Lost diary of countryside life in Sunderland

BYGONE AGE: East Herrington at the time Harry was a roadman.'
BYGONE AGE: East Herrington at the time Harry was a roadman.'
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A CHANCE discovery has shed new light on countryside life across Wearside at the turn of the 20th century.

Fragments of a diary penned by Harry Shickle, a Herrington roadman for more than 30 years, were recently discovered trapped behind a piece of old furniture.

Now Herrington Heritage Group has published the 17 surviving pages in a booklet – together with additional notes and information by chairman Douglas Smith.

“It is a glimpse, however brief, into village events and local inhabitants, which Harry recorded as he traversed the roads of the four Herrington villages,” he said.

“Some of the names will still be recognised today, but the picture presented in the diary is one that would have been known to our grandparents and great-grandparents.

“It was a time when local happenings had more impact on villagers than those in the outside world. Some events may appear trivial, but this was theirs – and his – world.”

Harry, the second oldest son of dock coal trimmer John Shickle and his wife Frances, was born in Sunderland in 1875 and spent his childhood at 19 Duke Street, Millfield.

At the age of 23 he married his sweetheart Mary Alice Everett, who hailed from Ryhope, and by 1901 the couple were living in East Herrington with two daughters.

“Harry began writing his diary a few years before, in July 1897, when he revealed that he had just started work as a Rural District Council roadman,” said Douglas.

“In the early days of local councils there was much discussion on matters concerning the highways, including street lighting (gas, of course), ashpits and road repairs.

“Harry was to spend his entire working life on road maintenance and such matters and, in his spare time, he jotted down events of local interest as he came across them.

“His diary, although it contains only brief entries, presents a fascinating glimpse into his world – and causes one to muse upon our forebears and the passage of time.”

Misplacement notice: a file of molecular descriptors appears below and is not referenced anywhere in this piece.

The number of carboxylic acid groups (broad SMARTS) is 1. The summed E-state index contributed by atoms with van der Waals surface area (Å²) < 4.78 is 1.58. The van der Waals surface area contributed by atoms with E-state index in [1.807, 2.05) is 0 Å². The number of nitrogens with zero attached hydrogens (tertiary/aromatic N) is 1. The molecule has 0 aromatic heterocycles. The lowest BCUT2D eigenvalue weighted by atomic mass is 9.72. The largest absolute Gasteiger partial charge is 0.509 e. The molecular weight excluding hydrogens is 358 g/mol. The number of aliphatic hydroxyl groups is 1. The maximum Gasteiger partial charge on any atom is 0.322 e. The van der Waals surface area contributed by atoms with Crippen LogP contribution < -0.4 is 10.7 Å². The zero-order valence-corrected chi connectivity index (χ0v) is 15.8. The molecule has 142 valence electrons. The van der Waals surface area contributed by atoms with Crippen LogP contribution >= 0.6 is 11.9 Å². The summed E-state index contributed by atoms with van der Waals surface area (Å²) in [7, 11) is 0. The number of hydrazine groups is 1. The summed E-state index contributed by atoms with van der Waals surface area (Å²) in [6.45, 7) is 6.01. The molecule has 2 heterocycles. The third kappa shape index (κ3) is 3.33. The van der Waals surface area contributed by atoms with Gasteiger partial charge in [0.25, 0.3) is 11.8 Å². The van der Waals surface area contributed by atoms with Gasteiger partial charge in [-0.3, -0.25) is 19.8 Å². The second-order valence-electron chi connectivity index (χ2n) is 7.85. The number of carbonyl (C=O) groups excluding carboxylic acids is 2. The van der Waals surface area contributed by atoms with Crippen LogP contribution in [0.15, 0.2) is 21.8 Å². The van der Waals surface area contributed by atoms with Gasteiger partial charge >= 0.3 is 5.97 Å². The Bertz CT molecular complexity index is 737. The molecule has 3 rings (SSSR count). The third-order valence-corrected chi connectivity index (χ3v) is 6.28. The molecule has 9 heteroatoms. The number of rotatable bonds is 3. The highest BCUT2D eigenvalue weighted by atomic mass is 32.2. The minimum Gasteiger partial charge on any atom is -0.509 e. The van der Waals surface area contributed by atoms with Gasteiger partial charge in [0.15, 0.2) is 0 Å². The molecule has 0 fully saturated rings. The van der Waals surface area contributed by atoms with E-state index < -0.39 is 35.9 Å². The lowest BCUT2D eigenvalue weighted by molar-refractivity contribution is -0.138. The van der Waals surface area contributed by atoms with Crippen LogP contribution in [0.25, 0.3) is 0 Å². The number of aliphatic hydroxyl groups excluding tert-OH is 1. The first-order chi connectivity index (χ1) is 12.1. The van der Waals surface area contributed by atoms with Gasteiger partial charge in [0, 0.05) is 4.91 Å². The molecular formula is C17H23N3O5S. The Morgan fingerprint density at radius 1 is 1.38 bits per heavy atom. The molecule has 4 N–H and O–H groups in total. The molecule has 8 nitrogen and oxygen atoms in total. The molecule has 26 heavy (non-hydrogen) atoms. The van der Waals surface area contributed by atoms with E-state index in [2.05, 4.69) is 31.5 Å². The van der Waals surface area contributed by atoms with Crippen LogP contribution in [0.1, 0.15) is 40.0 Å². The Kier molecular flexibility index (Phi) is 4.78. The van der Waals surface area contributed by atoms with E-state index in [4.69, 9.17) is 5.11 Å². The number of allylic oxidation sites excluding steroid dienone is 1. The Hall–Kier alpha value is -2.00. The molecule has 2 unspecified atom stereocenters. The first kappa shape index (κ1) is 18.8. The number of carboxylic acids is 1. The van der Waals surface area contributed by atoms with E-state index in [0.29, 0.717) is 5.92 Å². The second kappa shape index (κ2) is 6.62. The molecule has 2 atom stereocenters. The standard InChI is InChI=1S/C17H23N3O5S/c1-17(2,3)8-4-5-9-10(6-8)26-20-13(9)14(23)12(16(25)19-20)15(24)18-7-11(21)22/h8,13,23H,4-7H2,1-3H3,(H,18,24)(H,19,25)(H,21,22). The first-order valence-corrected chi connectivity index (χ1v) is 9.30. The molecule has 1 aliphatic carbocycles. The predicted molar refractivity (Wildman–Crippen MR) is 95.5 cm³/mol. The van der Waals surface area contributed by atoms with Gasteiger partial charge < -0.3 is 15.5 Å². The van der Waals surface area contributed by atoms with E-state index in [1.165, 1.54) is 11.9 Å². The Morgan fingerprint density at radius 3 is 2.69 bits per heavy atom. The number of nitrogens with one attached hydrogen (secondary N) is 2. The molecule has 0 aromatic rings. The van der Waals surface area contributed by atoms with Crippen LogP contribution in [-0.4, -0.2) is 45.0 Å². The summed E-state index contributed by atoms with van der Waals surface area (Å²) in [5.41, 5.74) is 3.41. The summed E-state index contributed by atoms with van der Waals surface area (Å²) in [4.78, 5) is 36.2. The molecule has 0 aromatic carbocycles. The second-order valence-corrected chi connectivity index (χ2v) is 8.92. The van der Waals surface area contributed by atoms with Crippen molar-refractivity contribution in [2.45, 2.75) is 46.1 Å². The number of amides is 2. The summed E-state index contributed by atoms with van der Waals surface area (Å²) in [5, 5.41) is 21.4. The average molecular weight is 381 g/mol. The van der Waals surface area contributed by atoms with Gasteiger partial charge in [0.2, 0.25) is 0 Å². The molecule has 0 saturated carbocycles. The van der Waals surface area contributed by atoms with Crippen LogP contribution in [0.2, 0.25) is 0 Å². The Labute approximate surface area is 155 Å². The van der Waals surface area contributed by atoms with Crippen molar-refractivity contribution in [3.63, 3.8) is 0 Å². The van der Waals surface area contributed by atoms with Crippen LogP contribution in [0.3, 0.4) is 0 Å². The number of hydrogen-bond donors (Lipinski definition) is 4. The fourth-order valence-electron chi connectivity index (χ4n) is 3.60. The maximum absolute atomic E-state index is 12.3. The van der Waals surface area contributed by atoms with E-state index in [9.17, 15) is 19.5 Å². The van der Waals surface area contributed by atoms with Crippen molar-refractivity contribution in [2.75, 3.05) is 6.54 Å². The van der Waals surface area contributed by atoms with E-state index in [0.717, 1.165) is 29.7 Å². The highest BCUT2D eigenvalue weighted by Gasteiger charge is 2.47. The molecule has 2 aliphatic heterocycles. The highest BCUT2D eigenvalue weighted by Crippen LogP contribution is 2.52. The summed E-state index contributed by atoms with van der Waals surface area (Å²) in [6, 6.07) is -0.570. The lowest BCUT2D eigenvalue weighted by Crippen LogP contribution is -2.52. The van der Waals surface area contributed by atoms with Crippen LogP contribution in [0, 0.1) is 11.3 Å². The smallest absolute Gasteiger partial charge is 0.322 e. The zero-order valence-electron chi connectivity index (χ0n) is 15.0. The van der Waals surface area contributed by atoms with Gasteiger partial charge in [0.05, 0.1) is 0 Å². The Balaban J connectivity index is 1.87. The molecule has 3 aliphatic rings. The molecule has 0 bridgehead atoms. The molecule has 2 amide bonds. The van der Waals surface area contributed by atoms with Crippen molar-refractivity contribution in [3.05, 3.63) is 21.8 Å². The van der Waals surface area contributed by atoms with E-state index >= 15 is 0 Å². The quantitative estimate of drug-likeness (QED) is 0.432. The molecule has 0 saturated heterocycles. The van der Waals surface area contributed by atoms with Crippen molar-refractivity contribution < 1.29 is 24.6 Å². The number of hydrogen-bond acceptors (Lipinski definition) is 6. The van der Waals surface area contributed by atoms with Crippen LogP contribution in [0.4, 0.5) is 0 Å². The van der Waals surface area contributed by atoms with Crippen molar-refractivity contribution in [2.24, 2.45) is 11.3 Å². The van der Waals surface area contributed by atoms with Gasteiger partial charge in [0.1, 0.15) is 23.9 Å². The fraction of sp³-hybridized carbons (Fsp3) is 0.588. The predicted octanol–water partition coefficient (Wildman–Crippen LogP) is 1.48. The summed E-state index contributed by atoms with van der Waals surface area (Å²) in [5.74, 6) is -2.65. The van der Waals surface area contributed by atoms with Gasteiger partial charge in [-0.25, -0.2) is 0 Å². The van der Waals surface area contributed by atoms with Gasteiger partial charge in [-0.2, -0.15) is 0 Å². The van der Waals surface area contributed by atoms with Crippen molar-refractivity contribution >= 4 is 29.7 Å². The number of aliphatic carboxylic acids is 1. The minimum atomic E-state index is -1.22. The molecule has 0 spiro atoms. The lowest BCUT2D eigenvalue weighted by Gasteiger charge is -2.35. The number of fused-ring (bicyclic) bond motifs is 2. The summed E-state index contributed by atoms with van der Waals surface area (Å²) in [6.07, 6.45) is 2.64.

Harry added to both his diary and family as the years passed, with the 1911 census revealing he and Mary shared their tiny Roseburn Cottage home with six children.

Their eldest child, Violet, had been born in Catchgate in 1899, while second daughter Esther – later a maid at Thorney Close Hall – was born at Bell Farm in 1900.

But, following a move to East Herrington at the turn of the century, their third daughter – Mary Alice – was born at Roseburn, as were Lily, Rose, James, George and Alfred.

“In the 1911 census Harry is described as a roadman and asphalter, but there was so much more to his job than that. Although small, he was a hard worker,” said Douglas.

“From trimming verges at Stoneygate, Catchside and all the Herringtons, to filling in pot holes, sweeping streets, painting white lines and lifting tram rails. He did it all.

“In addition, he also found time – and perhaps extra income – to help out on farms with threshing machines. His HQ was a green cabin opposite where Tesco is now.” Harry continued to write his diary throughout the early decades of the 20th century, although the bloody conflict of the First World War appears to have had little impact on him.

Sadly, his entry of October 12, 1936 – “Started to pull down big house at East Herrington” – is the last legible one. After that, the diary becomes faded and impossible to read.

“It seems strange he doesn’t really mention the Great War, but the only national events he records are the Boer War and the death of Queen Alexandra,” said Douglas.

“His, then, was a small, restricted world – where local happenings had much more impact upon his life than the outside world. I imagine it was like that for many.

“We know there is much more to his diary, but sadly we don’t have those pages. Perhaps someone out there has more fragments. It would be wonderful to hear from them.”

The Second World War certainly had more impact on Harry than the First – although there are no diary entries for this – as two of his sons were killed in the conflict.

The eldest, James, became a leading aircraftman in the Royal Air Force Volunteer Reserve, but was tragically torpedoed in 1944. He is buried at Ostend.

Younger brother Alfred left his job in the stables at Silksworth House to join the RAF too – waving farewell to his Wingate-born wife to become a 1st Class aircraftman.

By 1943, however, he was in the hands of the Japanese and died later that year in Singapore. Harry’s final son, George, survived the war – and lived until 1989.

“Harry also enjoyed a long life, finally passing away in 1963,” said Douglas. “He endured tough times and sad times, but his memory will live on through our book.

“If anyone out there has old family diaries from the past, I would appeal to them to let us borrow them. They really can help shed a unique light on our local history.”

•Copies of Harry’s diary – which also includes an account written by James Allen of a “Sentimental Journey through the Herringtons” cost £3 plus £1.50 postage. Contact 522 0517 for further details.

Shock at brutal murder